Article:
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The CGD Global Trade Preference Reform Working Group launched its new report, Open Markets for the Poorest Countries: Trade Preferences That Work, yesterday before a packed room during an event at the Center. The report recommends several steps to make trade preference programs work for development: extend trade preferences to all exports from all least developed countries; relax or remove overly restrictive program rules, especially rules of origin; and make programs permanent or long-lasting.

Watch highlights from the event here:

CGD president Nancy Birdsall opened the event, emphasizing the importance of trade for development and of preference programs for the world’s poorest countries. She flagged that better trade policies are part of the eighth Millennium Development Goal (MDG).

We are putting trade on the agenda as a development issue, not as a trade issue per se. Trade preferences are part of the MDG universe.

With this in mind, Kimberly Elliott, CGD senior fellow and working group chair, called on developed countries to improve their trade preference programs by the UN Millennium Development Goals review summit this September and urged the G-20 leaders to put trade preferences on their agenda. Elliott said comprehensive, practical and predictable market access could provide a critical boost to the world’s poorest people with only minimal effects on preference-giving countries, including the United States. Ultimately, she said, successful trade preference programs will help lift a beneficiary nation’s socioeconomic standing so that it graduates from the least-developed-country classification.

Working group members William Lane and Gawain Kripke joined the event as panel discussants. Lane, director of government affairs at Caterpillar, described trade preferences as an opportunity for American manufacturers, noting: “If people living in developing countries truly start benefitting from the global economy, demand for American products will grow dramatically.” He lauded the session as “the biggest positive trade event in Washington for some time,” and repeatedly expressed his concern over “outrageous [U.S.] tariff schemes” that “tax the poorest the most.”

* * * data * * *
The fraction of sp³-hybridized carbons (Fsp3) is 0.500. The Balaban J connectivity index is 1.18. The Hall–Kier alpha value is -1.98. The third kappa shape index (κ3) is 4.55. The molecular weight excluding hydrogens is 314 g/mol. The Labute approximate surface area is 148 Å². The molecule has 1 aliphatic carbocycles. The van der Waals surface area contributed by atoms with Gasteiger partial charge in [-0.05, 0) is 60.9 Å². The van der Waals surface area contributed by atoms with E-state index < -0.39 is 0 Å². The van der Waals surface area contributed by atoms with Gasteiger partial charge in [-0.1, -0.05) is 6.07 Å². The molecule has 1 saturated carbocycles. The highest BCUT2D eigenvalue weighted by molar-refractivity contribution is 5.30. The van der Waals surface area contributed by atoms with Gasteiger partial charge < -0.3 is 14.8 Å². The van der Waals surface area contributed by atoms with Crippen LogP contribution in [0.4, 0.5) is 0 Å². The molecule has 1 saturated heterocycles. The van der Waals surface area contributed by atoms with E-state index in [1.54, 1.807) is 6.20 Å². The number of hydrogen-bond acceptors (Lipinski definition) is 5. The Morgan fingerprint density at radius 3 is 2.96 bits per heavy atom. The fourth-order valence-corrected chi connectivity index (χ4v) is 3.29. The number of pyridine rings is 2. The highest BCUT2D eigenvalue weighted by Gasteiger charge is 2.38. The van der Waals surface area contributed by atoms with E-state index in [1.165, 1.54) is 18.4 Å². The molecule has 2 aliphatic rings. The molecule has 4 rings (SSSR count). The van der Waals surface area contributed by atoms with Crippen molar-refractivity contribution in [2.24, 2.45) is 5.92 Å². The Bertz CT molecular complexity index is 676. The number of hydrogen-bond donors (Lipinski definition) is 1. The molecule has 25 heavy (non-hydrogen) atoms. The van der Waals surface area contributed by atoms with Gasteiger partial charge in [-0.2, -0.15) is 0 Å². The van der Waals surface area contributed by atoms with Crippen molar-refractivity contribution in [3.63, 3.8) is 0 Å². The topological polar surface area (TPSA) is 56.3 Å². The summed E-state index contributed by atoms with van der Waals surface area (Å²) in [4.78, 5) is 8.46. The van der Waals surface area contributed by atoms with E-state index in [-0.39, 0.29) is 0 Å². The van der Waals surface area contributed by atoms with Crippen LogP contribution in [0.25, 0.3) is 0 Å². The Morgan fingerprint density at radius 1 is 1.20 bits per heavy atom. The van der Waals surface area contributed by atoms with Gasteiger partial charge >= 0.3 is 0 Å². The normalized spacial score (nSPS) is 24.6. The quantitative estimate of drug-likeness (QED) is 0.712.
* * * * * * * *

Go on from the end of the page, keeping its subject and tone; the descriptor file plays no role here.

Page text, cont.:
Kripke, director of policy and research at Oxfam America, acknowledged that trade preference reform, particularly expanding full market access to least developed countries, faces political inertia and “unchallenged received wisdom.” He said:

I do think it takes a push. The push is required from advocacy groups to build a counterweight that is based on development and poverty concerns, and also from the private sector showing that there is a very broad interest in our economy for the growth and development of other economies, especially the poorest.

The audience aptly included the mix of interests Kripke said is needed to move forward on trade preference reform: advocacy groups including ONE, Global Health Council, and Bread for the World; private sector individuals; congressional staff members; and representatives from multiple embassies. The launch follows a discussion CGD hosted with trade representatives from over half of the G-20 nations and multiple U.S. government agencies about whether and how trade preferences might be included in a future G-20 meeting. And overseas, the Trade Out of Poverty Campaign, a group of British Members of Parliament, is working to change UK and EU trade policies towards developing countries.

It’s great to see a growing global constituency focused on improving trade policies for development, and I’m hopeful that through these efforts we’ll see trade preference reform on an upcoming G-20 agenda, as well as at the UN Millennium Development Goals review summit.

Are you working on improving trade preferences for development? Do you have reactions or feedback about yesterday’s event? Please share your thoughts and experiences by commenting below or by emailing me at

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CGD blog posts reflect the views of the authors, drawing on prior research and experience in their areas of expertise. CGD is a nonpartisan, independent organization and does not take institutional positions.